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BSG endoscopy section symposium and free papers: “Managing bleeding risk”
OC-143 Artificial neural network for the risk stratification of acute upper gastrointestinal bleeding: multicentre comparative analysis vs the Glasgow Blatchford and rockall scores
  1. A Ali1,
  2. J Swingland2,
  3. C H Choi1,
  4. J Chan1,
  5. S Khan3,
  6. S Bose2,
  7. L Ayaru1
  1. 1Department of Gastroenterology, Charing Cross and Hammersmith Hospitals, Imperial College Healthcare NHS Trust
  2. 2PET Methodology, MRC Clinical Science Centre, Hammersmith Campus, Imperial College, London, UK
  3. 3Department of Medicine, Imperial College London, London, UK


Introduction Most patients presenting with acute upper GI bleeding (AUGIB) are at low risk of requiring clinical intervention or death. Nevertheless, risk assessment conventionally involves inpatient upper GI endoscopy which increases the cost of care. Non-endosopic risk scores, Glasgow Blatchford (GBS) and admission Rockall, are limited by poor specificity. The aim of this study was to develop an Artificial Neural Network (ANN) for the non-endoscopic triage of AUGIB.

Methods An internal cohort of patients with AUGIB (n=400) admitted to the emergency departments of two teaching hospitals, January 2008 to December 2009, was retrospectively identified. A separate group with AUGIB (n=200) admitted to a third teaching hospital made up the external validation cohort. The composite endpoint was clinical intervention (blood transfusion, endoscopic therapy or surgery) and/or death. A multi-layered perceptron ANN model was generated using back propagation and logistic activation function with hidden nodes to make a prediction from 30 input variables. Training and validation of the internal cohort was performed through a “leave one out” analysis. Optimisation was carried out by excluding statistically insignificant variables and the ANN validated in the external cohort. ROC curve analysis was used to compare the ANN, GBS and Rockall scores.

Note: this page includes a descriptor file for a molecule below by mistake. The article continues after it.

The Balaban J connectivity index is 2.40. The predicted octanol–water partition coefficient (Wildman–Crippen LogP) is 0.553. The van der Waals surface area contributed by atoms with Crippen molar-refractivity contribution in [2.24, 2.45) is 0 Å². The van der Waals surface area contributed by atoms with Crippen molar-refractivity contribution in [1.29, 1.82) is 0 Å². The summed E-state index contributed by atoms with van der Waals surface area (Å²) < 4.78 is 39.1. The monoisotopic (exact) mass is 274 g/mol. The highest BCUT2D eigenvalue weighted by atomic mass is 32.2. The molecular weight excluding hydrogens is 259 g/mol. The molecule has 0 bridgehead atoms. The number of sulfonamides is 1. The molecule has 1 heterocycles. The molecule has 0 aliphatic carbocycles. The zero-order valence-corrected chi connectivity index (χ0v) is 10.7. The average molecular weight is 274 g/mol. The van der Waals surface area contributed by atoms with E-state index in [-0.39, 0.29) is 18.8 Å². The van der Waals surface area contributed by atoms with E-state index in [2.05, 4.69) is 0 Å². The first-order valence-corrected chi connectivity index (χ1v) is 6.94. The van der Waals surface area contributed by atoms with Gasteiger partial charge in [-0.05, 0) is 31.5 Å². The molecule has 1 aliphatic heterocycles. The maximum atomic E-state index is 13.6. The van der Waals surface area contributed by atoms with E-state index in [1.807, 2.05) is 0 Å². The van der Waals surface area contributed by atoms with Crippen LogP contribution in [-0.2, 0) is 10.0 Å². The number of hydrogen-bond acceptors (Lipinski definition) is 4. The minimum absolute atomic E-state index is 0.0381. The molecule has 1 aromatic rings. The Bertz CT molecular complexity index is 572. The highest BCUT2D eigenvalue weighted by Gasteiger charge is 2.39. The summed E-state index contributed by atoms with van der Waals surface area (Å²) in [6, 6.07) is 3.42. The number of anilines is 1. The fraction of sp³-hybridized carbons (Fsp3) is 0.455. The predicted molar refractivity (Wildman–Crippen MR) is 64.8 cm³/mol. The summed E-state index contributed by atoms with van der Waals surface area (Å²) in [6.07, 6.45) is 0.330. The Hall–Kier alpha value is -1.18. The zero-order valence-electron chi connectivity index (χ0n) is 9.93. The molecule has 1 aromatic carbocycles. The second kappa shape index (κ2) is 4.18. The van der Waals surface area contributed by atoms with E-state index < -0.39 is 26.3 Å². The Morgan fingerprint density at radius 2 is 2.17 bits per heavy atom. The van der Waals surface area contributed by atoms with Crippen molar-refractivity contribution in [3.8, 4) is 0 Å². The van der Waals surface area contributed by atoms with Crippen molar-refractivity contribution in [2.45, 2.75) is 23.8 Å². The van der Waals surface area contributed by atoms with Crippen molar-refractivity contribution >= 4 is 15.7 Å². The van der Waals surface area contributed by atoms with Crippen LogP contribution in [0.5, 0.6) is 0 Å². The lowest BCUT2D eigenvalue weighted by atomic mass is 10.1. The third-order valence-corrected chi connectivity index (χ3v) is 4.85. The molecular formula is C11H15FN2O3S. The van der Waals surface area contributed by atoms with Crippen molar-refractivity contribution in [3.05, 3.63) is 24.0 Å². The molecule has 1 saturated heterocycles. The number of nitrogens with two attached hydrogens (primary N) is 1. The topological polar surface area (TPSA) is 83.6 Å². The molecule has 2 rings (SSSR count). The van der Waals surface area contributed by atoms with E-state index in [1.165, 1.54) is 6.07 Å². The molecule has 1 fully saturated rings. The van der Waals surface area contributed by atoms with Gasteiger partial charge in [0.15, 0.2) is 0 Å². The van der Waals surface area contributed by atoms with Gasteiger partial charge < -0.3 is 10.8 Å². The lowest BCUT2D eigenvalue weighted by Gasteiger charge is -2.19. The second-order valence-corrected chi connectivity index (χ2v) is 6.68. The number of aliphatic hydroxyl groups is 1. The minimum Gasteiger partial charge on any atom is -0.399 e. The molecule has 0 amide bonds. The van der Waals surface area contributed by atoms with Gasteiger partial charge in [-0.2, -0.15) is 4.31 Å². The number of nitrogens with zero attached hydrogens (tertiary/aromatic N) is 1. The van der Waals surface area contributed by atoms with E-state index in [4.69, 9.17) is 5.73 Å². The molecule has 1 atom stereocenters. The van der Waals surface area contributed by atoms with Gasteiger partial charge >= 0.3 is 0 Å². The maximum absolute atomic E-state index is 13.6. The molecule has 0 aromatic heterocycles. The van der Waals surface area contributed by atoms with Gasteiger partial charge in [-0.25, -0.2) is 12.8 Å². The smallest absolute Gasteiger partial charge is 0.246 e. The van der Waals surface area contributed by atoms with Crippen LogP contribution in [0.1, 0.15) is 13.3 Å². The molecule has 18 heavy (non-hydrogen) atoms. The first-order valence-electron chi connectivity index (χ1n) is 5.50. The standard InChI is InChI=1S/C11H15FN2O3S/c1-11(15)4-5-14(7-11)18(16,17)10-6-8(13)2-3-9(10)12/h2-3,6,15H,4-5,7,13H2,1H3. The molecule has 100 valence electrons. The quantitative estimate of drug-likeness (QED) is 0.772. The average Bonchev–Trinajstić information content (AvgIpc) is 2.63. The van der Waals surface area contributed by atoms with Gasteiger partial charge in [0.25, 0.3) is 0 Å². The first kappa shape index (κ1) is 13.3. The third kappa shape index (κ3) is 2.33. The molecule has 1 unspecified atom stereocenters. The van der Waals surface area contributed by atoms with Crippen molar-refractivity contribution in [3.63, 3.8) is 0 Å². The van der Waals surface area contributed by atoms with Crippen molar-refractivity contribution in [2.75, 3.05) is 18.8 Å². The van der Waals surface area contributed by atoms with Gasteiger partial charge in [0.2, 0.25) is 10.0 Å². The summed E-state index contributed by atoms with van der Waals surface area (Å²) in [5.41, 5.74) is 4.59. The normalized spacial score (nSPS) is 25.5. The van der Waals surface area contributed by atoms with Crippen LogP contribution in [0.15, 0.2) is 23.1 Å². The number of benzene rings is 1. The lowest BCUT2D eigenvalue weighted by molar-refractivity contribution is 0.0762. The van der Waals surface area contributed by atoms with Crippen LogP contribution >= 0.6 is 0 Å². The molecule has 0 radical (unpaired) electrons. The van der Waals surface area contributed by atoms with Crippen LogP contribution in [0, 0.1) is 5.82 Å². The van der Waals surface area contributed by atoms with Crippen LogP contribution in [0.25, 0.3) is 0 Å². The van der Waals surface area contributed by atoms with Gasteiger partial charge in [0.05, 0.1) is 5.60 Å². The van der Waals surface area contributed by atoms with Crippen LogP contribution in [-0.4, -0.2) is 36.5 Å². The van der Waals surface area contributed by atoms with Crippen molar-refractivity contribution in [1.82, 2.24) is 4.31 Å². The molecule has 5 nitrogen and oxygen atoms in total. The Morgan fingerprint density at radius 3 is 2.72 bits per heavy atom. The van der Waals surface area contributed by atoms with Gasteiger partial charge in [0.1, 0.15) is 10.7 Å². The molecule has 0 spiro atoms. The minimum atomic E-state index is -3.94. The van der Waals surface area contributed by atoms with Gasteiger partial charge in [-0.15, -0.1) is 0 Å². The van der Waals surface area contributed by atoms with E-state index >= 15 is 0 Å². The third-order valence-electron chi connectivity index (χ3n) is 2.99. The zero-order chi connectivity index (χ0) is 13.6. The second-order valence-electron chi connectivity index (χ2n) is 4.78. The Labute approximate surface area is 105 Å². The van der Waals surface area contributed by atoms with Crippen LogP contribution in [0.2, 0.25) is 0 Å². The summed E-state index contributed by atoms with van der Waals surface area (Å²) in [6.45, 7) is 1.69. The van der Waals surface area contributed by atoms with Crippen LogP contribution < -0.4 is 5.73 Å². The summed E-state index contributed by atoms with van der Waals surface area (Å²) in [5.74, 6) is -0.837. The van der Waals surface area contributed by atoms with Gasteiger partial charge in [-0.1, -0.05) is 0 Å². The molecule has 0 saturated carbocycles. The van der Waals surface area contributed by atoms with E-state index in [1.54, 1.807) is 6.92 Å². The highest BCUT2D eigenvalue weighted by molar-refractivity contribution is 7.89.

Results Demographics for patients in the internal cohort were: mean age 57 years, 70% male, 39.5% met the composite endpoint (22.3% endoscopic therapy, 25.3% transfusion, 1.5% surgery, 3.2% 30-day mortality). The external cohort was not significantly different apart from increased NSAID/anticoagulant use, smoking and prior history of AUGIB. In predicting the composite endpoint the ANN model performed well on external validation and had a significantly higher specificity (87.8%, 95% CI 81.4 to 92.7) than the other scores (GBS: 11.1% 95% CI 7.10 to 12.2, admission Rockall: 19.1% 95% CI 14.3 to 21.0, complete Rockall: 28.3% 95% CI 19.2 to 34.0). The ANN also had significantly higher PPV (77.1% 95% CI 65.1 to 86.4) (GBS: 42.9% 95% CI 40.3 to 43.5, admission Rockall: 45.0% 95% CI 41.8 to 46.3, complete Rockall: 60.2% 95% CI 55.2 to 63.4). In contrast the sensitivity (61.7%) and NPV (77.5% 95% CI 71.8 to 81.8) of the ANN model was inferior to the GBS score (100%) and (100% 95% CI 95.4 to 100). The ANN was significantly more accurate 0.83 (95% CI 0.77 to 0.90) than the GBS 0.56 (95% CI 0.46 to 0.65) or admission Rockall scores 0.60 (95% CI 0.51 to 0.69).

Conclusion An ANN model can accurately predict need for intervention and outcome in patients with acute upper gastrointestinal bleeding and compares favourably with established risk scores.

Competing interests None declared.

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